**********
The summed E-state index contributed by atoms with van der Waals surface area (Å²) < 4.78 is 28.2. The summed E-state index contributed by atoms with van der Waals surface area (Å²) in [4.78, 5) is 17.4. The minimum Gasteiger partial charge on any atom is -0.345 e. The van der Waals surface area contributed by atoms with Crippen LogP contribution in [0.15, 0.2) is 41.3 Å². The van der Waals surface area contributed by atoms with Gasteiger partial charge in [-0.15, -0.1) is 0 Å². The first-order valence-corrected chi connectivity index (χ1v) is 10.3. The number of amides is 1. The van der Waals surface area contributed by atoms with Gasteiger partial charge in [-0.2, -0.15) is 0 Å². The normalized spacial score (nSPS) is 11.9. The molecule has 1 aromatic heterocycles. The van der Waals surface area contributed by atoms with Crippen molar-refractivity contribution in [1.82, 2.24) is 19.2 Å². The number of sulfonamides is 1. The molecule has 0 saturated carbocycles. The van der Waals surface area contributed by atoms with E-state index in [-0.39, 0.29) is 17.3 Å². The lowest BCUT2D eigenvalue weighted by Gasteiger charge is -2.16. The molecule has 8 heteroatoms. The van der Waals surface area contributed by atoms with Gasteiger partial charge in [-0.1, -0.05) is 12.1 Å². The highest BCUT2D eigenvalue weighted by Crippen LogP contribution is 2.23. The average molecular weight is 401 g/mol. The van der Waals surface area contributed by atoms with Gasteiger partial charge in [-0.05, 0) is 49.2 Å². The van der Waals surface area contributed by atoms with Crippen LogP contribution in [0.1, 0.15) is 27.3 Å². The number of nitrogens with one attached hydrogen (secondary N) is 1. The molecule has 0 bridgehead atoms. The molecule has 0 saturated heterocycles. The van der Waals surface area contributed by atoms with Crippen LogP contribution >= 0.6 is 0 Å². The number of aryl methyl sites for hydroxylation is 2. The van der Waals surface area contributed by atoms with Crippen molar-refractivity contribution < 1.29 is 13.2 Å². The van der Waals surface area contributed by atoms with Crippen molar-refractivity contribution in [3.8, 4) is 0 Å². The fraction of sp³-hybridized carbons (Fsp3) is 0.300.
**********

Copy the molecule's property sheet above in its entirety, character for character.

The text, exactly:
The summed E-state index contributed by atoms with van der Waals surface area (Å²) < 4.78 is 28.2. The summed E-state index contributed by atoms with van der Waals surface area (Å²) in [4.78, 5) is 17.4. The minimum Gasteiger partial charge on any atom is -0.345 e. The van der Waals surface area contributed by atoms with Crippen LogP contribution in [0.15, 0.2) is 41.3 Å². The van der Waals surface area contributed by atoms with Gasteiger partial charge in [-0.15, -0.1) is 0 Å². The first-order valence-corrected chi connectivity index (χ1v) is 10.3. The number of amides is 1. The van der Waals surface area contributed by atoms with Gasteiger partial charge in [-0.2, -0.15) is 0 Å². The normalized spacial score (nSPS) is 11.9. The molecule has 1 aromatic heterocycles. The van der Waals surface area contributed by atoms with Crippen molar-refractivity contribution in [1.82, 2.24) is 19.2 Å². The number of sulfonamides is 1. The molecule has 0 saturated carbocycles. The van der Waals surface area contributed by atoms with E-state index in [-0.39, 0.29) is 17.3 Å². The lowest BCUT2D eigenvalue weighted by Gasteiger charge is -2.16. The molecule has 8 heteroatoms. The van der Waals surface area contributed by atoms with Gasteiger partial charge in [-0.1, -0.05) is 12.1 Å². The highest BCUT2D eigenvalue weighted by Crippen LogP contribution is 2.23. The average molecular weight is 401 g/mol. The van der Waals surface area contributed by atoms with Gasteiger partial charge in [-0.05, 0) is 49.2 Å². The van der Waals surface area contributed by atoms with Crippen LogP contribution in [0.1, 0.15) is 27.3 Å². The number of nitrogens with one attached hydrogen (secondary N) is 1. The molecule has 0 bridgehead atoms. The molecule has 0 saturated heterocycles. The van der Waals surface area contributed by atoms with Crippen LogP contribution >= 0.6 is 0 Å². The number of aryl methyl sites for hydroxylation is 2. The van der Waals surface area contributed by atoms with Crippen molar-refractivity contribution < 1.29 is 13.2 Å². The van der Waals surface area contributed by atoms with Crippen molar-refractivity contribution in [3.8, 4) is 0 Å². The fraction of sp³-hybridized carbons (Fsp3) is 0.300.